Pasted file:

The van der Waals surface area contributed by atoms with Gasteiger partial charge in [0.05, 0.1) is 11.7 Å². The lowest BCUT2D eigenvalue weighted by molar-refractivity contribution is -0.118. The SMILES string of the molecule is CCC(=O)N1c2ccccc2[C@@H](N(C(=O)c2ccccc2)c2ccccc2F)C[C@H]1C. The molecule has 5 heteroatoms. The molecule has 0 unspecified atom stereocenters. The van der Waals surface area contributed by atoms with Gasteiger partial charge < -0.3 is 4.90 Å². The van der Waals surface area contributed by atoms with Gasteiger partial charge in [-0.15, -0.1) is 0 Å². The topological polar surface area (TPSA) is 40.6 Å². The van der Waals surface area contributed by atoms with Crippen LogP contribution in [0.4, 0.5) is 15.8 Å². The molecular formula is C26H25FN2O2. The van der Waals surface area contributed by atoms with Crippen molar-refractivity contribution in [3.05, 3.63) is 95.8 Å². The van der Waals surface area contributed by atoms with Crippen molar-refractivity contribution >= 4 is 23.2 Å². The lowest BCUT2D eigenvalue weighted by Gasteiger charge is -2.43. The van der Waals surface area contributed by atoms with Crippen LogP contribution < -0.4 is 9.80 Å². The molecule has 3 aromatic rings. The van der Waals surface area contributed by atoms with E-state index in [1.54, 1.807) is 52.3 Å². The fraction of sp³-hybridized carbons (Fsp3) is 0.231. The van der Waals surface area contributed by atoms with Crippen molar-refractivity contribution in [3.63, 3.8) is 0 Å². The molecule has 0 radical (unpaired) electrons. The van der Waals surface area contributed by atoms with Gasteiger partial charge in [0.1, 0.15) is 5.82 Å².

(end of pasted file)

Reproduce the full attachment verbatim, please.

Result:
The van der Waals surface area contributed by atoms with Gasteiger partial charge in [0.05, 0.1) is 11.7 Å². The lowest BCUT2D eigenvalue weighted by molar-refractivity contribution is -0.118. The SMILES string of the molecule is CCC(=O)N1c2ccccc2[C@@H](N(C(=O)c2ccccc2)c2ccccc2F)C[C@H]1C. The molecule has 5 heteroatoms. The molecule has 0 unspecified atom stereocenters. The van der Waals surface area contributed by atoms with Gasteiger partial charge < -0.3 is 4.90 Å². The van der Waals surface area contributed by atoms with Gasteiger partial charge in [-0.15, -0.1) is 0 Å². The topological polar surface area (TPSA) is 40.6 Å². The van der Waals surface area contributed by atoms with Crippen LogP contribution in [0.4, 0.5) is 15.8 Å². The molecular formula is C26H25FN2O2. The van der Waals surface area contributed by atoms with Crippen molar-refractivity contribution in [3.05, 3.63) is 95.8 Å². The van der Waals surface area contributed by atoms with Crippen molar-refractivity contribution >= 4 is 23.2 Å². The lowest BCUT2D eigenvalue weighted by Gasteiger charge is -2.43. The van der Waals surface area contributed by atoms with Crippen LogP contribution < -0.4 is 9.80 Å². The molecule has 3 aromatic rings. The van der Waals surface area contributed by atoms with E-state index in [1.54, 1.807) is 52.3 Å². The fraction of sp³-hybridized carbons (Fsp3) is 0.231. The van der Waals surface area contributed by atoms with Crippen molar-refractivity contribution in [3.63, 3.8) is 0 Å². The molecule has 0 radical (unpaired) electrons. The van der Waals surface area contributed by atoms with Gasteiger partial charge in [0.1, 0.15) is 5.82 Å².